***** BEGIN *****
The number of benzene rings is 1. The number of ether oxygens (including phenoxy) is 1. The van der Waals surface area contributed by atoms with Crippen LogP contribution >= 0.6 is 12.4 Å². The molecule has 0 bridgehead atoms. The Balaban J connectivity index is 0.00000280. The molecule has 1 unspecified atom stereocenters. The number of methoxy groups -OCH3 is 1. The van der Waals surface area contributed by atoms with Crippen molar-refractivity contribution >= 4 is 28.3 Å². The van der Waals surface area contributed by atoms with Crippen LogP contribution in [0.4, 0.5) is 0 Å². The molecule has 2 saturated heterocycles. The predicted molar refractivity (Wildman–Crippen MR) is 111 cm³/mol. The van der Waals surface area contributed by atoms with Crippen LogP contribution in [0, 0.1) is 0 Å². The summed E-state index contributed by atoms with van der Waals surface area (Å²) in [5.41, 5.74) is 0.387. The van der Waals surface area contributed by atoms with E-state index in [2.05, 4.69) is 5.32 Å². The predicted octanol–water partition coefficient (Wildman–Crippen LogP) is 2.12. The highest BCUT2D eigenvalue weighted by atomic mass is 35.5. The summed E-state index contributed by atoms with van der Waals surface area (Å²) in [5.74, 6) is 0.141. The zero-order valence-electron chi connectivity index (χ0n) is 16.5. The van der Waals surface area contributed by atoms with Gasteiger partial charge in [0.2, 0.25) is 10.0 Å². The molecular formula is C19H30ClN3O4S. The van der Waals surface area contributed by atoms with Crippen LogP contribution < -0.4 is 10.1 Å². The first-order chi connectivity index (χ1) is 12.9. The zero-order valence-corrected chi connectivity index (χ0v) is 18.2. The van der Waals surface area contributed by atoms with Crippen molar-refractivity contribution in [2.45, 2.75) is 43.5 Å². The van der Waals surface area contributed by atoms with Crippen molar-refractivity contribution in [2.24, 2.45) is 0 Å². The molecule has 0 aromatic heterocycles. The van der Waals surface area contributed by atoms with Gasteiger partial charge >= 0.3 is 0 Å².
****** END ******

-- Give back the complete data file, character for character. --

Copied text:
The number of benzene rings is 1. The number of ether oxygens (including phenoxy) is 1. The van der Waals surface area contributed by atoms with Crippen LogP contribution >= 0.6 is 12.4 Å². The molecule has 0 bridgehead atoms. The Balaban J connectivity index is 0.00000280. The molecule has 1 unspecified atom stereocenters. The number of methoxy groups -OCH3 is 1. The van der Waals surface area contributed by atoms with Crippen molar-refractivity contribution >= 4 is 28.3 Å². The van der Waals surface area contributed by atoms with Crippen LogP contribution in [0.4, 0.5) is 0 Å². The molecule has 2 saturated heterocycles. The predicted molar refractivity (Wildman–Crippen MR) is 111 cm³/mol. The van der Waals surface area contributed by atoms with Crippen LogP contribution in [0, 0.1) is 0 Å². The summed E-state index contributed by atoms with van der Waals surface area (Å²) in [5.41, 5.74) is 0.387. The van der Waals surface area contributed by atoms with E-state index in [2.05, 4.69) is 5.32 Å². The predicted octanol–water partition coefficient (Wildman–Crippen LogP) is 2.12. The highest BCUT2D eigenvalue weighted by atomic mass is 35.5. The summed E-state index contributed by atoms with van der Waals surface area (Å²) in [5.74, 6) is 0.141. The zero-order valence-electron chi connectivity index (χ0n) is 16.5. The van der Waals surface area contributed by atoms with Gasteiger partial charge in [0.2, 0.25) is 10.0 Å². The molecular formula is C19H30ClN3O4S. The van der Waals surface area contributed by atoms with Crippen LogP contribution < -0.4 is 10.1 Å². The first-order chi connectivity index (χ1) is 12.9. The zero-order valence-corrected chi connectivity index (χ0v) is 18.2. The van der Waals surface area contributed by atoms with Crippen molar-refractivity contribution in [2.45, 2.75) is 43.5 Å². The van der Waals surface area contributed by atoms with Crippen molar-refractivity contribution in [2.24, 2.45) is 0 Å². The molecule has 0 aromatic heterocycles. The van der Waals surface area contributed by atoms with Gasteiger partial charge >= 0.3 is 0 Å².